This is another of those posts that started as a link dump and grew until it was out of control. The original idea that sparked it off was the notion of “malaugmented reality” – a phrase I encountered on P.Z.Myers’ blog Pharyngula. We have begun to speak of “augmented reality,” and the experience of the world as having a whole other layer – whether of gods, demons, spiritual warfare, conspirators, aliens, lizard people, or anything else – is potentially a similar kind of overlay, which if false or simply unhealthy, may cause us harm.
There are several conferences and a journal issue related to this topic that I want to highlight, with calls for papers. One is a conference about Trust, another is about the media and (mis)information, one is about Toxic Traditions and maladaptive beliefs, one is about contemporary legends, one is about Conspiracy Theory, Politics, and Representation, and one is about getting beyond post-truth. Still others are mentioned below. But first for a round-up of quotes and links related to this topic. Just recently, The Point had an article about how the internet is transforming our political discourse and other communal conversations. Here is an excerpt:
If many online bigots and loudmouths turn out to be perfectly pleasant in person, we can hardly be surprised then—just as there are plenty of nice dogs who bark viciously from behind a fence, and plenty of nice people who are transformed into irate bullies when they find themselves behind the wheel of a car. That’s not to say that many others won’t or don’t carry out perfectly reasonable and courteous discussions online; but that they hold themselves there according to their own will rather than by the demands that the medium makes on them. The internet makes civility and persuasiveness optional, like everything else, by allowing us to separate our political convictions from our social offline selves—to privatize, in this sense, what is public.
It is not just that internet communication makes it easier to insult others, however; it is that it does so while expanding the bounds of what we feel we ought to take into our own hands. The personalization and depersonalization of online speech renders our reasons at once more categorical and intimate: everyone has the means to police offenses against this or that group or cause, and since we can immediately weigh in—since it feels, that is, as if what is on the screen is in some sense immediate to and part of our direct personal experience—we are each liable to become an open nerve of anger. It is this combination of engorged accountability and relative impunity that makes online speech so eager to aggress and take offense. (Hence the “crybully.”) Godwin’s law is the flipside of the fact that you may you may punctuate any discussion with a bland “disagree”: it is because our punches can’t connect that we may pack them with all the force we can muster. As words matter more (because they are the main way others encounter us), they also matter less (because there is finally nothing doing). We simulate discussion and political engagement without the underlying stakes.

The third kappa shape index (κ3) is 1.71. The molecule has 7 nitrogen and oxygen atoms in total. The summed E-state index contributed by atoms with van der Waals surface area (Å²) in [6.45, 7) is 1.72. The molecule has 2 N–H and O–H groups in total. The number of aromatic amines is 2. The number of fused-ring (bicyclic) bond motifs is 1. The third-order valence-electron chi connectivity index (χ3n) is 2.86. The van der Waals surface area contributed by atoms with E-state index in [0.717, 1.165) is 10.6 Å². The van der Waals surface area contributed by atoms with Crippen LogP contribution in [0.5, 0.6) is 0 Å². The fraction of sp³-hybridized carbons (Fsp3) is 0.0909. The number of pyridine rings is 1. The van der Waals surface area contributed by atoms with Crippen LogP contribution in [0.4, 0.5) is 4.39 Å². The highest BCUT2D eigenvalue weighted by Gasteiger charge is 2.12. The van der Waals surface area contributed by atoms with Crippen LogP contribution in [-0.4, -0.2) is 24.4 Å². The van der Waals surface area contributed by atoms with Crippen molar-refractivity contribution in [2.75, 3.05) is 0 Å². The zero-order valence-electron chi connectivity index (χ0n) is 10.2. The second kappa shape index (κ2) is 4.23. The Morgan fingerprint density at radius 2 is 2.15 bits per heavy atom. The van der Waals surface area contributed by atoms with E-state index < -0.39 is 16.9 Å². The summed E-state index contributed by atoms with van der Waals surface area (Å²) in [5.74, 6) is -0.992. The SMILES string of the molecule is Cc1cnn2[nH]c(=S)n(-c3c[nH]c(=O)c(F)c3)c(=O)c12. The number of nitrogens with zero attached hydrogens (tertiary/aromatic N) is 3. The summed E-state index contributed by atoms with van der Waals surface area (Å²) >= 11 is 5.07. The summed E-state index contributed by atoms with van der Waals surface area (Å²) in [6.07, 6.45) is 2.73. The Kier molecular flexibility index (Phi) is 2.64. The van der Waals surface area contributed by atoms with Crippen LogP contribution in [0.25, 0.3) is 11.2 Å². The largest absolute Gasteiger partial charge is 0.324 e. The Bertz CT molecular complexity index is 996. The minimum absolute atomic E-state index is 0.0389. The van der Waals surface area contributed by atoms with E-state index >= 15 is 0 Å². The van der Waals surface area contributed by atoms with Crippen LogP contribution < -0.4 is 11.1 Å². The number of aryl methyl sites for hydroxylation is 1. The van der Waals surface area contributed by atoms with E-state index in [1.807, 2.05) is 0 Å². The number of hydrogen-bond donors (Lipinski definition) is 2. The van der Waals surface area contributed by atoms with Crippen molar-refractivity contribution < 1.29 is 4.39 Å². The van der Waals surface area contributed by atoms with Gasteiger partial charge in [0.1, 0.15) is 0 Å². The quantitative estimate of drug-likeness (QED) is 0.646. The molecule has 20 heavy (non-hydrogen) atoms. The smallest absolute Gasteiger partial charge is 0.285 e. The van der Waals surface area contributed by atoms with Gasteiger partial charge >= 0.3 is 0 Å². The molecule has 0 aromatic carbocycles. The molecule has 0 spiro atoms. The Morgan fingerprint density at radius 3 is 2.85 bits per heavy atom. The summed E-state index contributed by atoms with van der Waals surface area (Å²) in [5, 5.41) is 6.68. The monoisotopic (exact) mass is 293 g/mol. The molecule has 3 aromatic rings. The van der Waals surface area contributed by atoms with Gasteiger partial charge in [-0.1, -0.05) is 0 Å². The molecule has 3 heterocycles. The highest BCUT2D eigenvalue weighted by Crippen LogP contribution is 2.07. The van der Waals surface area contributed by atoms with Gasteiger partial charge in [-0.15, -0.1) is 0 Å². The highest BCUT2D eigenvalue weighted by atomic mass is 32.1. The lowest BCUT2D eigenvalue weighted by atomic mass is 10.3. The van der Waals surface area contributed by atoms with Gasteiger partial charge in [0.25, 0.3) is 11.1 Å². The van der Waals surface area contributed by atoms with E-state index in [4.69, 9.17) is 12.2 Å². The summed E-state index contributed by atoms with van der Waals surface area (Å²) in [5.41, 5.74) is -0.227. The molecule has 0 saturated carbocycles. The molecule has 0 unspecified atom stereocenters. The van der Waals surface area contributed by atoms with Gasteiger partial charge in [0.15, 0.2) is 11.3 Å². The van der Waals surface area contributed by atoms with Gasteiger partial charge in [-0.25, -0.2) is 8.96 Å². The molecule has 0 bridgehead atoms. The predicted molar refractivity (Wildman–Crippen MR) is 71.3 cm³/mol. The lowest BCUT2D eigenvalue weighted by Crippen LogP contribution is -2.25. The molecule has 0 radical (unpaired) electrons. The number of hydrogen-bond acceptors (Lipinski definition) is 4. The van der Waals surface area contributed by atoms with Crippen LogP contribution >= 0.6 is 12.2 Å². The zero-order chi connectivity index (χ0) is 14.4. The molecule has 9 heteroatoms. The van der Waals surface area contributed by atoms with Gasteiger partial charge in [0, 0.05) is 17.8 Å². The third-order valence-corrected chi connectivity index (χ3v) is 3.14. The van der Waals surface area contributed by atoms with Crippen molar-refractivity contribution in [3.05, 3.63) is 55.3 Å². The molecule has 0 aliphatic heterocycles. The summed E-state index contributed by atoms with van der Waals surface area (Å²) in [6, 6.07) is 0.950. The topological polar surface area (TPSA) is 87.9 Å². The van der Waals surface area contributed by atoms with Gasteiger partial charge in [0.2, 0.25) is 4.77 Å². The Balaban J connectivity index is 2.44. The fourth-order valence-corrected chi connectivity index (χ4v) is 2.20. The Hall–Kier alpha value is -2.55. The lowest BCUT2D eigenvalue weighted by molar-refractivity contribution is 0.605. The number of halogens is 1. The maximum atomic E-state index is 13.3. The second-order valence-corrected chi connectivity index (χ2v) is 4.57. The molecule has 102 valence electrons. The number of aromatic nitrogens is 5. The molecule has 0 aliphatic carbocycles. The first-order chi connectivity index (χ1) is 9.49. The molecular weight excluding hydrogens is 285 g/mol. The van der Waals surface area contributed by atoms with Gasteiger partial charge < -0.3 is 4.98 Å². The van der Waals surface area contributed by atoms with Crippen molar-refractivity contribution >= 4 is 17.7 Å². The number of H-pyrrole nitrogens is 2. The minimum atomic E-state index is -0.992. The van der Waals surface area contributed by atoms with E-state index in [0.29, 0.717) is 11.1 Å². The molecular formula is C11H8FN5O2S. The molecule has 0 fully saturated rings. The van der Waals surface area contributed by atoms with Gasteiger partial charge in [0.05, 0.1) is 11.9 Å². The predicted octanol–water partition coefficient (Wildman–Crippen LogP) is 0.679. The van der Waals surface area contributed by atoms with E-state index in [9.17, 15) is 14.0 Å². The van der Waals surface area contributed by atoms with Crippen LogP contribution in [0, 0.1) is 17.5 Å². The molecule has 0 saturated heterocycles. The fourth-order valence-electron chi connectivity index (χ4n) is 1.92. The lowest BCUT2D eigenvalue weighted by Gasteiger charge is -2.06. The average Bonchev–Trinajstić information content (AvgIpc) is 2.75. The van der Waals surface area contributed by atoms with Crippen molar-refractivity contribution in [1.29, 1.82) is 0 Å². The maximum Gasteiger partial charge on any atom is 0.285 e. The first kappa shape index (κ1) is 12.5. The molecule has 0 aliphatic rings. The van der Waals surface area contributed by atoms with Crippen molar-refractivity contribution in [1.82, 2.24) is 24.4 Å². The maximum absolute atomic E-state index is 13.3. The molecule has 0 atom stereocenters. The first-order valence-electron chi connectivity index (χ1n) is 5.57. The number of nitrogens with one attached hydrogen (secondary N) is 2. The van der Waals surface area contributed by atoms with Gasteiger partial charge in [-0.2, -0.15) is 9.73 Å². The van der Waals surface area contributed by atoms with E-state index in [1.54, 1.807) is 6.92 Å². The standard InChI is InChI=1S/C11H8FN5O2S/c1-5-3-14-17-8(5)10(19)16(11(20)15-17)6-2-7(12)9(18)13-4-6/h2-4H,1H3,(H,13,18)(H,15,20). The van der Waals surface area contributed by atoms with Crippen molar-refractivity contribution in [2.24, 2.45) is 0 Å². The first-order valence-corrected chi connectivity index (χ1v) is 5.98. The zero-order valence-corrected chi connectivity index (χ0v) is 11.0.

These are tough days for truth and, particularly, for those truths that are supported by evidence that academic experts provide. It’s a strange new world dominated by intentional misinformation and disinformation campaigns, by deliberate hoaxes, and by the slander of solid, verifiable facts as questionable, even false — not to mention the maligning of individual academics. The constant challenges to truth, and the means to arrive at it through informed and reasoned discourse, exacerbate the trend.
Hemant Mehta highlighted how YouTube is persuading people to believe the Earth is flat:
The Chronicle tackled accusations of indoctrination being substituted for education. There is also a call for papers related to this topic (in Romania!):
Discernment is hard work and requires an openness to challenging conclusions. I am open to genuine evidence that undermines the basic evolutionary model of development over deep time. So far I haven’t seen any.
Valerie Tarico wrote about how we have been hacked and hijacked, psychologically.
Randal Rauser wrote about how an anti-vaccine mother changed her mind, and what her example teaches us.
Fred Clark on the satanic panic hoax and its persistence.
The Chronicle of Higher Education addressed teaching information literacy in an era of lies.
There was an interesting article about information and democracy.
Yuval Noah Harari on fake news
David Brin wrote about fighting back against disinformation